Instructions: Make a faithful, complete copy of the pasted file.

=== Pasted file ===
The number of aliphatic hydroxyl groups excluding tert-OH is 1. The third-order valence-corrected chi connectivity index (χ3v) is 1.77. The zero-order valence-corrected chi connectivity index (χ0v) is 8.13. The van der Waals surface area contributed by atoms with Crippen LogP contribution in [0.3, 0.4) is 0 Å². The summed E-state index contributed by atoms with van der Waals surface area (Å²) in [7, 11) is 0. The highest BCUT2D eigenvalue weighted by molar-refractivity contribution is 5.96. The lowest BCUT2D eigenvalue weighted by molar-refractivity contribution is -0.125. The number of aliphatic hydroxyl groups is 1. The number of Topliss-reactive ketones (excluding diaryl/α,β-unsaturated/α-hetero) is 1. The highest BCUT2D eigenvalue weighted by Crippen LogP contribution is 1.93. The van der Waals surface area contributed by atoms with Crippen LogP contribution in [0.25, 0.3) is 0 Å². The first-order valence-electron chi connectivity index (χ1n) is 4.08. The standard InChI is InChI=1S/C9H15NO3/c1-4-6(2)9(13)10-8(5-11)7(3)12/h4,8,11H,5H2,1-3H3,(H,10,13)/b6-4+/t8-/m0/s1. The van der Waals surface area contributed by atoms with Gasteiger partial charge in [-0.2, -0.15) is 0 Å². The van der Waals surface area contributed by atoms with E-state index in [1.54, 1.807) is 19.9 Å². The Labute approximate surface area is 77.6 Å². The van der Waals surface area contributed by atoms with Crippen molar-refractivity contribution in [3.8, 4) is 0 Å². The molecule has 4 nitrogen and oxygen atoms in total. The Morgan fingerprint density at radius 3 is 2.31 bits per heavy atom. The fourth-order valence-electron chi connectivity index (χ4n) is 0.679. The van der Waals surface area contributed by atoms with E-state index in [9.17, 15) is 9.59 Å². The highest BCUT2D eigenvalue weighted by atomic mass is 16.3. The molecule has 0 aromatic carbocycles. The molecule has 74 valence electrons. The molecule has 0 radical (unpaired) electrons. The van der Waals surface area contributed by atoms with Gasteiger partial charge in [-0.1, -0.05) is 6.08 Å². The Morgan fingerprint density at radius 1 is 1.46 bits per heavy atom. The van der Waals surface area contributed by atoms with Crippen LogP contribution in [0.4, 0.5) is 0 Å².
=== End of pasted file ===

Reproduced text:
The number of aliphatic hydroxyl groups excluding tert-OH is 1. The third-order valence-corrected chi connectivity index (χ3v) is 1.77. The zero-order valence-corrected chi connectivity index (χ0v) is 8.13. The van der Waals surface area contributed by atoms with Crippen LogP contribution in [0.3, 0.4) is 0 Å². The summed E-state index contributed by atoms with van der Waals surface area (Å²) in [7, 11) is 0. The highest BCUT2D eigenvalue weighted by molar-refractivity contribution is 5.96. The lowest BCUT2D eigenvalue weighted by molar-refractivity contribution is -0.125. The number of aliphatic hydroxyl groups is 1. The number of Topliss-reactive ketones (excluding diaryl/α,β-unsaturated/α-hetero) is 1. The highest BCUT2D eigenvalue weighted by Crippen LogP contribution is 1.93. The van der Waals surface area contributed by atoms with Crippen LogP contribution in [0.25, 0.3) is 0 Å². The first-order valence-electron chi connectivity index (χ1n) is 4.08. The standard InChI is InChI=1S/C9H15NO3/c1-4-6(2)9(13)10-8(5-11)7(3)12/h4,8,11H,5H2,1-3H3,(H,10,13)/b6-4+/t8-/m0/s1. The van der Waals surface area contributed by atoms with Gasteiger partial charge in [-0.2, -0.15) is 0 Å². The van der Waals surface area contributed by atoms with E-state index in [1.54, 1.807) is 19.9 Å². The Labute approximate surface area is 77.6 Å². The van der Waals surface area contributed by atoms with Crippen molar-refractivity contribution in [3.8, 4) is 0 Å². The molecule has 4 nitrogen and oxygen atoms in total. The Morgan fingerprint density at radius 3 is 2.31 bits per heavy atom. The fourth-order valence-electron chi connectivity index (χ4n) is 0.679. The van der Waals surface area contributed by atoms with E-state index in [9.17, 15) is 9.59 Å². The highest BCUT2D eigenvalue weighted by atomic mass is 16.3. The molecule has 0 aromatic carbocycles. The molecule has 74 valence electrons. The molecule has 0 radical (unpaired) electrons. The van der Waals surface area contributed by atoms with Gasteiger partial charge in [-0.1, -0.05) is 6.08 Å². The Morgan fingerprint density at radius 1 is 1.46 bits per heavy atom. The van der Waals surface area contributed by atoms with Crippen LogP contribution in [0.4, 0.5) is 0 Å².